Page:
Walking Stick kale is a fascinating heirloom
with a rich history. Also known as Tall Jacks, Jersey Cabbage or
Cow Cabbage, this extra-tall kale has been grown in Europe for centuries, mostly on the
island of Jersey, the largest of the Channel Islands. The plants’ many uses, coupled with its
strikingly tall stature, make it a stand-out variety from antiquity that we are delighted
to see reintroduced to home growers. You can thank countless generations of Jersey
farmers and gardeners for walking stick kale. Since at least the early 1800s — but likely
much earlier —- they’ve been carefully selecting this cabbage to have an extra-long
stem. It’s not just for eating: this kale, with
its slender, strong stem, has been reimagined into such items as walking sticks, fencing
and even roof rafters for small buildings such as outhouses. Walking stick kale is now considered obscure
even in the Channel Islands, but it was once said to be grown in every garden on Jersey. In the 1835 edition of The Gardeners Dictionary,
Philip Miller describes the Jersey walking stick kale in great detail, and we can get
a sense of how growing and selling this cabbage relative once comprised a thriving cottage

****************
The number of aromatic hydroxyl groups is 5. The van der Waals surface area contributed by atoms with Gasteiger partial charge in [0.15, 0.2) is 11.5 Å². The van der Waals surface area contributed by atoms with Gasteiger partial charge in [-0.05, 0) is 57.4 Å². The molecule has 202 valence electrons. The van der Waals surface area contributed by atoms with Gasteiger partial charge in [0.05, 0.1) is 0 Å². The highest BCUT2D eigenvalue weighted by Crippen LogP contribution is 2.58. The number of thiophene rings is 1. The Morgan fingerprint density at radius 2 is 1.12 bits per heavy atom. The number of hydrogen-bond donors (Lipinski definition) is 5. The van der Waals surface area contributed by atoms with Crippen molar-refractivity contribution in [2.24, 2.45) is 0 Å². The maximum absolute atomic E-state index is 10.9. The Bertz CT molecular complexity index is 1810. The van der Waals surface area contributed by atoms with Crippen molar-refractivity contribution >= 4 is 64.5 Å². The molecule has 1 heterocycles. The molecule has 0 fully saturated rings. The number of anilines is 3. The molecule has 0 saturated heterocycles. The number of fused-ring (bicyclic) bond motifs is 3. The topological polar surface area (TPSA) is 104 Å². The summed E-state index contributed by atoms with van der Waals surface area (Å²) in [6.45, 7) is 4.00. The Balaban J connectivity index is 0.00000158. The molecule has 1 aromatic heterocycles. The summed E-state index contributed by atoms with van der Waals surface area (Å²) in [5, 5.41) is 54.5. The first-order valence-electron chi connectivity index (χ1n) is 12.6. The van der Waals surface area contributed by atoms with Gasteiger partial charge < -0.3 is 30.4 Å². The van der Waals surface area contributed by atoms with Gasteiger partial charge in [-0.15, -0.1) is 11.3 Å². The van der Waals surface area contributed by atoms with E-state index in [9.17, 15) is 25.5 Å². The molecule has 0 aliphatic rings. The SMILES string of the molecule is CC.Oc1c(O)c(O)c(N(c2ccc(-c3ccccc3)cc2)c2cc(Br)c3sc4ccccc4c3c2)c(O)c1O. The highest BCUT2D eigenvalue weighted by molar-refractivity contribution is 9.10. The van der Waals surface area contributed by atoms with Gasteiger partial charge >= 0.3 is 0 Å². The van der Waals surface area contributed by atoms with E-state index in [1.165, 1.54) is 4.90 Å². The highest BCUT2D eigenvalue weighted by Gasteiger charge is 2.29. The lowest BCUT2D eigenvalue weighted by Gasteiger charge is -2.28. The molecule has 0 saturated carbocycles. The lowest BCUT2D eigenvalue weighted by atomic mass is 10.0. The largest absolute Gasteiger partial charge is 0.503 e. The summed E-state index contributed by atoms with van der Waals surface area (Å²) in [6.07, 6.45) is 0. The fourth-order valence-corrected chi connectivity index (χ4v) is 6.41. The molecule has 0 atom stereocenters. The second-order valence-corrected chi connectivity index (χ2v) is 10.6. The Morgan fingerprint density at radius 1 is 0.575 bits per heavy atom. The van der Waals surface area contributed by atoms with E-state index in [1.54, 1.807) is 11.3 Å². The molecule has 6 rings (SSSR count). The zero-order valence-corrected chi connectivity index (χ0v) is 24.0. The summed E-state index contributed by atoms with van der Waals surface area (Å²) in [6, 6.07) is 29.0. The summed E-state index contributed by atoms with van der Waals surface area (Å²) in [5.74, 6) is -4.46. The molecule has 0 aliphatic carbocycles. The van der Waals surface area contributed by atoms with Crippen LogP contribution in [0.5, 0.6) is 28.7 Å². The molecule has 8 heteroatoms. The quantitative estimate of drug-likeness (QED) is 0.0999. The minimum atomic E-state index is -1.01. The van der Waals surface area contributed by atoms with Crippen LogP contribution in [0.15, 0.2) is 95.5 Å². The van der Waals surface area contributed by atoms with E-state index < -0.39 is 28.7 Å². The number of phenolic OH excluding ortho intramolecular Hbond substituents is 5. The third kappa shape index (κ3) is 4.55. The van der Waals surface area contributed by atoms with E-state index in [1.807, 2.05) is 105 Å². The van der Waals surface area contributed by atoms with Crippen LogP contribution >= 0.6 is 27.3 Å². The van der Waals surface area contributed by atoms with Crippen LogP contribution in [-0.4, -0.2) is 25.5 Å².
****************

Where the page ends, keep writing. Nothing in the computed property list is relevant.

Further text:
industry on Jersey Island. Islanders often grew the tall plants along
the outer border of their gardens. They stripped the lower leaves on the stalk,
giving the plants the look of a palm tree. This technique wasn’t just about aesthetics:
it was meant to keep the stalks straight, so they could be used as building material. The resourceful islanders saved the lower
leaves, feeding the toughest ones to sheep or cows and reserving the most tender ones
for cooking. It is noted that the very top rosette of leaves
left at the end of the growing season made a tender potherb for boiling and eating. Leaves were also used as a protective wrapping
for cheese and butter. The Gardeners Dictionary claims that Jersey
Cabbage can grow to 16 feet tall. While this impressive height may be possible
in some places, most find the plants average about 6-10 feet. The dictionary goes on to explain that a planting
of just 60 walking stick kale plants could feed one cow for an entire year. In 1836, Farmer’s Magazine reported that
sheep who ate Jersey kale leaves could grow silkier wool coats up to 25 inches long. The Jersey kale walking stick was once a popular
item for tourists visiting the quaint island in the English Channel. By the end of the 20th century, it’s believed
that the islands were producing about 30,000 walking sticks each year. Making a kale stalk into a walking stick requires
some patience. Before they can be sanded and varnished, the
stalks are hung up to dry, sometimes for up to two years. Sadly, the business of growing kale for walking
sticks has almost completely died out. Jacqueline and Philip Johnson are the only
Jersey Islanders keeping the tradition alive, producing only a very limited number each
year. Try your hand at growing this famous old cabbage
— and maybe even try a DIY building project with the stems!

SEED STORIES | Walking Stick Kale: A Stand-Up Heirloom

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